4. Only the above 3 known cures fall into this category: Don't require prescriptions; use chemicals that are not carcinogens to humans; and work 100% of the time when diligently peroformed. Other chemicals will kill the MI parasite, but only in special conditions (not good for the fish) or in lab experiments (not using marine fish). Some chemicals will only kill some of the organisms, letting the others escape death to go on to multiply and infect.

    5. Not any of the treatments can be done in a display tank with true live rock. Must be done in a hospital tank or quarantine tank. The hyposalinity and the copper treatment would kill invertebrates, live rock, and other non-fish marine life. Substrates and carbonates interfere with a copper treatment.

    6. No known ‘reef-safe’ remedies work consistently. Many aquarists think a particular remedy works when in fact the fish acquire an immunity or defense against the parasite. It’s easy for any manufacturer to have an independent study done on the effectiveness of the ‘reef-safe’ remedy but they don’t because. . .

    7. Cleaner shrimp and cleaner wrasses are not known to pick these parasites off of fish. (See 10. above).

    8. Freshwater dips can kill some of the parasites on/in the fish, but not all of them because many of the parasites are protected by the fish's skin and mucous layer. (See 10. above).

    9. No dip can get rid of these parasites because primarily of 10. above.

    10. Let aquarium go fishless (without any foreign saltwater additions (e.g., water from LFS system, water from another tank or system -- use only distilled or RO/DI for evaporation and freshly made, uncontaminated salt water for water changes), without contamination from infected tanks, live rock additions, etc.) for at least 8 weeks and the tank will be free of MI. This 'fallow period' has over a 99.9% chance of success.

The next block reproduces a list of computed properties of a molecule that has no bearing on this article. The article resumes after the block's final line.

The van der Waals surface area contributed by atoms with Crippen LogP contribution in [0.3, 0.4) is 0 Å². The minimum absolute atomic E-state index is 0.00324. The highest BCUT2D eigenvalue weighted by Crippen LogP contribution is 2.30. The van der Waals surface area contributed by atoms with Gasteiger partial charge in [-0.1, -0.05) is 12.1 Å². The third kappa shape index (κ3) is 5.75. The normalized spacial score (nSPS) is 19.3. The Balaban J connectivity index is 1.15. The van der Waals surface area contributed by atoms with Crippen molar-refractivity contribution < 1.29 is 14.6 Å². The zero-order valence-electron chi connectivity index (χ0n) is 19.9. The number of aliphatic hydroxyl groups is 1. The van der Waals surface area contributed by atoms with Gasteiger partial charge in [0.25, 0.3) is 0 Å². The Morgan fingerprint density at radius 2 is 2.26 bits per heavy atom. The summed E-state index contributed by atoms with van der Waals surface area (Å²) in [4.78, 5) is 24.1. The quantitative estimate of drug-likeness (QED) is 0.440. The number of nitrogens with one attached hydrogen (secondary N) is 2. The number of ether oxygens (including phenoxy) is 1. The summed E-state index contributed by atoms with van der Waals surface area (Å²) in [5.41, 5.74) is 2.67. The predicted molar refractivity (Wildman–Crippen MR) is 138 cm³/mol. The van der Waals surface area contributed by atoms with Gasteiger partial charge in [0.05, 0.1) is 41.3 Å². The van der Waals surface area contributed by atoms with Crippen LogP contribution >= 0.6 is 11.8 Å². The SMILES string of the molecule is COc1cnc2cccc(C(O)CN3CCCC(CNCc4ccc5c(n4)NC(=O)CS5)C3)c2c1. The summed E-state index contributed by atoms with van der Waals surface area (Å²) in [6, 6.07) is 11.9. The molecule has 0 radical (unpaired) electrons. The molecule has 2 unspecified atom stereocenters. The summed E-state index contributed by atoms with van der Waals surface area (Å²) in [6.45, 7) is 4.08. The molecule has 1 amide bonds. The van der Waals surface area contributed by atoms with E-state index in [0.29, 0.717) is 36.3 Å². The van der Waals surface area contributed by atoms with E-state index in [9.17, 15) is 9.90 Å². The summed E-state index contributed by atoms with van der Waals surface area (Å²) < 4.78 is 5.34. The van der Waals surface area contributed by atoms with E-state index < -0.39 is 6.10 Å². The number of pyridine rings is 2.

11. NEVER combine a copper treatment with a hyposalinity treatment. pH is hard to control in a hyposaline solution. If the pH drops, the copper complexed with water carbonates becomes 'free' and raises the copper content the fish is exposed to. The effect is similar to to overdosing with copper. Not worth the risk. Since they both cure Marine Ich, use one or the other and don't put so much stress on the fish (and yourself).



    Defense and Immunity:

    1. The fish’s mucous coating can provide some protection from the parasite. The mucous coating is where some fish immunity develops.

    2. When water temperature drops, mucous coating is often reduced or lost in marine fishes, that is why sometimes MI becomes visible on the body of the fish after a sudden drop in temperature. This meant, however, that the disease was present and living in the aquarium, infecting fish without the aquarist having been aware of it.

    3. No fish, no matter how good its defense is, can stop being infected. A healthy fish will and can be equally infected as a sick or stressed fish. What happens is the aquarists sees one or more fish with the disease and assumes because none are seen on the other fish in the aquarium that they are 'disease free.' NOT. Aquarists can't always see the parasites. See above top, 2., 3., and 9. All fish in an infected tank require treatment. MI is not and opportunistic pathogen - - It can and does infect healthy, unstressed fishes.

    4. A weak, stressed, or sick fish will die sooner than a healthy fish, but is no more likely to get infected than the healthy fish.